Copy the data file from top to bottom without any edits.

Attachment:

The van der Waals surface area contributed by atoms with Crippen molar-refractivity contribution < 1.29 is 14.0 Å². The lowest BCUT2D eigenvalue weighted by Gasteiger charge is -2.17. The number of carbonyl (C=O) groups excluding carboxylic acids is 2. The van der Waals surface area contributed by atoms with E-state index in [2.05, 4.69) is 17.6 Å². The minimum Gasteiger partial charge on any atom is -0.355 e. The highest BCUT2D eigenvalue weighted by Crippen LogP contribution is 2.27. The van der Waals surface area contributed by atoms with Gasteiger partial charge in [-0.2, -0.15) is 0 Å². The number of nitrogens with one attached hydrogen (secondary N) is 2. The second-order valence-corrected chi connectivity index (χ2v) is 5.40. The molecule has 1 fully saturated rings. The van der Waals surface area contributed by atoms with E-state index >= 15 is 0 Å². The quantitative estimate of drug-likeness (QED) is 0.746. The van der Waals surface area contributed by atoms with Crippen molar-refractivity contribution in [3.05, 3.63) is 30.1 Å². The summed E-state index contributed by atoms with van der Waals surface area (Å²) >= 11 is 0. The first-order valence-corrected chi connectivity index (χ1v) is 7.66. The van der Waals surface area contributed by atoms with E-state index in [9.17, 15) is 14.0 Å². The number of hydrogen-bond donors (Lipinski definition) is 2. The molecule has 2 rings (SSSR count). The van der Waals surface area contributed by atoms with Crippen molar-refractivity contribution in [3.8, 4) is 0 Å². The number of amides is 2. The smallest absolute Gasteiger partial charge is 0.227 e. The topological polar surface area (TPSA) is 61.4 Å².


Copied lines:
The van der Waals surface area contributed by atoms with Crippen molar-refractivity contribution < 1.29 is 14.0 Å². The lowest BCUT2D eigenvalue weighted by Gasteiger charge is -2.17. The number of carbonyl (C=O) groups excluding carboxylic acids is 2. The van der Waals surface area contributed by atoms with E-state index in [2.05, 4.69) is 17.6 Å². The minimum Gasteiger partial charge on any atom is -0.355 e. The highest BCUT2D eigenvalue weighted by Crippen LogP contribution is 2.27. The van der Waals surface area contributed by atoms with Gasteiger partial charge in [-0.2, -0.15) is 0 Å². The number of nitrogens with one attached hydrogen (secondary N) is 2. The second-order valence-corrected chi connectivity index (χ2v) is 5.40. The molecule has 1 fully saturated rings. The van der Waals surface area contributed by atoms with E-state index >= 15 is 0 Å². The quantitative estimate of drug-likeness (QED) is 0.746. The van der Waals surface area contributed by atoms with Crippen molar-refractivity contribution in [3.05, 3.63) is 30.1 Å². The summed E-state index contributed by atoms with van der Waals surface area (Å²) >= 11 is 0. The first-order valence-corrected chi connectivity index (χ1v) is 7.66. The van der Waals surface area contributed by atoms with E-state index in [9.17, 15) is 14.0 Å². The number of hydrogen-bond donors (Lipinski definition) is 2. The molecule has 2 rings (SSSR count). The van der Waals surface area contributed by atoms with Crippen molar-refractivity contribution in [3.8, 4) is 0 Å². The number of amides is 2. The smallest absolute Gasteiger partial charge is 0.227 e. The topological polar surface area (TPSA) is 61.4 Å².